Rents in Hard-Hit Metros May Have Reached the Bottom

rents decline more slowly as impact of COVID-19 on the market is continuing to stabilize

The impact of COVID-19 on the market is continuing to stabilize and “our national index ticked up by 0.1 percent from December to January, the first monthly increase that we’ve seen since last August,” according to the latest report from Apartment List.

“Although the data continue to show significant regional variation, the markets that have been most heavily impacted by the pandemic are beginning to enter calmer waters,” the report says.

Rents may have reached the bottom

rent declines impact of COVID-19 on the market is continuing to stabilize

In the pricey coastal metros where rents have been plummeting, this month’s data implies that “we may have reached the bottom.” At the other end of the spectrum, many of the mid-sized markets that have seen rents grow rapidly through the pandemic have seen just modest increases this month.

The national index has been masking significant regional variation below the surface, as some markets had been continuing to watch rents plummet, while others experienced a pandemic-related boost to demand.

This month, however, these local fluctuations also appear to be flattening out, Apartment List says in the report.

The San Francisco, Seattle and Portland Examples

San Francisco has consistently made headlines throughout the pandemic for the staggering rent declines that have led the nation. Rents in San Francisco are down by 27 percent year-over-year, and while there are no signs of prices returning to pre-pandemic levels, it appears that the bottom of the city’s price correction may be at hand.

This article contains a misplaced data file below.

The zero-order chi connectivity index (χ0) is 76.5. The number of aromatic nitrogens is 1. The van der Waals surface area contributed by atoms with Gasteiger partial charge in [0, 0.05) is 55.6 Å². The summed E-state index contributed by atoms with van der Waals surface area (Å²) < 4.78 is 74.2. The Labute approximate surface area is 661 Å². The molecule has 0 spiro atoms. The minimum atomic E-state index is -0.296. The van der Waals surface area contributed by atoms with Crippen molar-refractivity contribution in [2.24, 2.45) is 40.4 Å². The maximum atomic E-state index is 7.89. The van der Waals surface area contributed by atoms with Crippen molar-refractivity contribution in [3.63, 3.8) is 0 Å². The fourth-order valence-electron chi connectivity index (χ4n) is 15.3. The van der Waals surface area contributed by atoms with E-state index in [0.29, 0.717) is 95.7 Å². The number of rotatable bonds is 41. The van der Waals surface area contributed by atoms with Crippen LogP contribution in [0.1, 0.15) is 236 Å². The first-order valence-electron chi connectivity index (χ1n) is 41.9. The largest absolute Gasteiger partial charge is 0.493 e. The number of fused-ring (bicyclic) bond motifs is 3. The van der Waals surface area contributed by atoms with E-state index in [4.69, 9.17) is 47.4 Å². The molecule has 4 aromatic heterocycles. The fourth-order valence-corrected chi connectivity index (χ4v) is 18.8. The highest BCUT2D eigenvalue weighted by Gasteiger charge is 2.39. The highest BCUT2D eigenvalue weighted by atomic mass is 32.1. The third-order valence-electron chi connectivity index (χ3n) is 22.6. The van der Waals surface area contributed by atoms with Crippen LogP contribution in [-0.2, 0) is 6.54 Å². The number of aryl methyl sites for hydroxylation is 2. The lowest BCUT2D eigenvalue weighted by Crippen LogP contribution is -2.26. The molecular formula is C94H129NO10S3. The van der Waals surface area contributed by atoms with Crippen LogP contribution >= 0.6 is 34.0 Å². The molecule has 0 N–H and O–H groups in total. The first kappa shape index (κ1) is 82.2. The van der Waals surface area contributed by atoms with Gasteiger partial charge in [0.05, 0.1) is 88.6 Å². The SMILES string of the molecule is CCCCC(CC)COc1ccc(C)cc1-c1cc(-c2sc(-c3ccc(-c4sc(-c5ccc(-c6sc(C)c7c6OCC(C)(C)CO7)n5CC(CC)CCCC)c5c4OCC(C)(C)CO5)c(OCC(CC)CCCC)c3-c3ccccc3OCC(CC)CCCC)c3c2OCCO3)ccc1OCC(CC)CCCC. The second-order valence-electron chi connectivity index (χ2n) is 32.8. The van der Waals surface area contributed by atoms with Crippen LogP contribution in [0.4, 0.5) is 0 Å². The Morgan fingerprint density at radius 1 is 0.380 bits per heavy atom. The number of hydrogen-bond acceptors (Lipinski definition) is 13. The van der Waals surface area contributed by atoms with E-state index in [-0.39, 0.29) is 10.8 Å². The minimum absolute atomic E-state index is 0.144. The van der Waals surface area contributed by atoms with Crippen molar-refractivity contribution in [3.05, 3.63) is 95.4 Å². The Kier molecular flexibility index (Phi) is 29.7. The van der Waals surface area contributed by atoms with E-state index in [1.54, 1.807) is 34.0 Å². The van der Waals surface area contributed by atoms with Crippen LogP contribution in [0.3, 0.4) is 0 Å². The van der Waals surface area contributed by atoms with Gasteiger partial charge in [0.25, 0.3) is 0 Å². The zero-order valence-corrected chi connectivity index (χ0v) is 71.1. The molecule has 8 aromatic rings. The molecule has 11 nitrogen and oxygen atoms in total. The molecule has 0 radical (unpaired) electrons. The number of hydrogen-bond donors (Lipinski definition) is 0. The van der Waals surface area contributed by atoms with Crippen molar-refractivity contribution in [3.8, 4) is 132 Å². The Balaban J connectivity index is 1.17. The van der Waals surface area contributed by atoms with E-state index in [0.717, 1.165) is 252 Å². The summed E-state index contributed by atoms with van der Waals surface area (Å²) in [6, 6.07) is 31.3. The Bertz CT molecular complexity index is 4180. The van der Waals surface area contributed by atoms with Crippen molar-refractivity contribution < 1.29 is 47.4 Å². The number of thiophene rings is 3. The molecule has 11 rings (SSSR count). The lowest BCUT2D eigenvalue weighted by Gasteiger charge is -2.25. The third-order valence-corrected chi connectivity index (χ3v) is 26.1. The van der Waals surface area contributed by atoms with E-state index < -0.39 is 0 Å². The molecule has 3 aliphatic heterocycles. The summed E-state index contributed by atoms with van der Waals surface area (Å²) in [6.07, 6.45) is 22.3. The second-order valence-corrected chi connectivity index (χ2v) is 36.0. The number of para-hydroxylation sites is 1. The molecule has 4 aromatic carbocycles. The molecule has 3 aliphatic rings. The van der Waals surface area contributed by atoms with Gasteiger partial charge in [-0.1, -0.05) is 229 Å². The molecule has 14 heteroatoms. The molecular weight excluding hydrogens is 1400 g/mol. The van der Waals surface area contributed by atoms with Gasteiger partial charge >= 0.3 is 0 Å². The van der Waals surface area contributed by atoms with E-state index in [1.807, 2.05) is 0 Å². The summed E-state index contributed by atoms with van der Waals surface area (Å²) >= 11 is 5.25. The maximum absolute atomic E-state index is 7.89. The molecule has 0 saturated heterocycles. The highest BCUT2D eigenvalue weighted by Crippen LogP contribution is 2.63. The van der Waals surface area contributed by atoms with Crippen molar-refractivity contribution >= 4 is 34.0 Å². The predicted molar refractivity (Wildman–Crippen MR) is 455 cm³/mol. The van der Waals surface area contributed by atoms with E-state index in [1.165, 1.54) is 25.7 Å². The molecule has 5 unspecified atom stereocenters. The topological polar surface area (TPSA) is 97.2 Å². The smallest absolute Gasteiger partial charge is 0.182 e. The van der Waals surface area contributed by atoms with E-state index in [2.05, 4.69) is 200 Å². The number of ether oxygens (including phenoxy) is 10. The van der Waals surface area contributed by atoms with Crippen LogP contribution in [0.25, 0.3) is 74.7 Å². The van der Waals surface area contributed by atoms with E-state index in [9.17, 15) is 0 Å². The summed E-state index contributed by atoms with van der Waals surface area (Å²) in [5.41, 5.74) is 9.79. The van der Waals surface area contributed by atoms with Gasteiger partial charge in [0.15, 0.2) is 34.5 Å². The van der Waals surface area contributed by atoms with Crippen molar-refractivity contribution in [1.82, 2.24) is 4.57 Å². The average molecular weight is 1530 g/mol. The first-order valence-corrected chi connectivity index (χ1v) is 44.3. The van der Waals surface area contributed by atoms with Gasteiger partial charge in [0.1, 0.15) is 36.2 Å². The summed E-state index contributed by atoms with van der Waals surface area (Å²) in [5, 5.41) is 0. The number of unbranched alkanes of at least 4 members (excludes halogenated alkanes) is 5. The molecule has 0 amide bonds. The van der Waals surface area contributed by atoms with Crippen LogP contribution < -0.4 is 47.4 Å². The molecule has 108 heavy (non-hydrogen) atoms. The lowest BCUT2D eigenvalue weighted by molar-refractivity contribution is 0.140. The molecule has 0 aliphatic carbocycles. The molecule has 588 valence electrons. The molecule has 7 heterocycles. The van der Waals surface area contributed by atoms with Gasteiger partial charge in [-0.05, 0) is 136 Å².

In January, rents in San Francisco fell by just 0.4 percent month-over-month, compared to an average monthly decline of 3.4 percent from April through December 2020. Although San Francisco rents have yet to increase since the start of the pandemic, the leveling off in this month’s data indicates that the city’s rental market may be on the cusp of turning that corner.

“Seattle is very much in the same conversation as San Francisco and New York,” said Rob Warnock, Research Associate at Apartment List.

Rents in Hard-Hit Metros May Have Reached the Bottom
Seattle is one of the hard-hit metros where rents may have reached the bottom. The large dot represents rents lost in the primary city with less rent loss in secondary cities.

“In fact, Seattle has jostled back-and-forth with NYC for the No. 2 spot in the list of steepest annual rent drops. In Portland, the price reduction has been less dramatic (-7 percent year-over year), but I would still group it in the same broad category of expensive coastal cities with a high concentration of expensive apartments and remote work opportunities, i.e. the cities that have experienced an outsize share of pandemic-driven rent declines,” Warnock said.

He added that Seattle and Portland are also great examples of the “principal city versus secondary city” divide that “we explored recently. In short, core cities are experiencing big rent reductions while the markets in nearby, more-suburban areas are staying relatively strong.

“In Greater Seattle, rent drops are concentrated in Seattle and nearby Bellevue, Redmond, Kirkland. But as you move outward, rents in the Everett, Tacoma, Olympia areas are all getting more expensive.

“Similar things (are) happening in Greater PortlandPortland itself has gotten cheaper while YoY rents are up in Vancouver, Hillsboro, Gresham, Happy Valley, and even more so as you move further out into Salem and Bend,” Warnock said.

Rents in Hard-Hit Metros May Have Reached the Bottom
Portland proper shows the largest rent drop while secondary cities show less

Negative Rent Growth Year-Over-Year For First Time Since 2010

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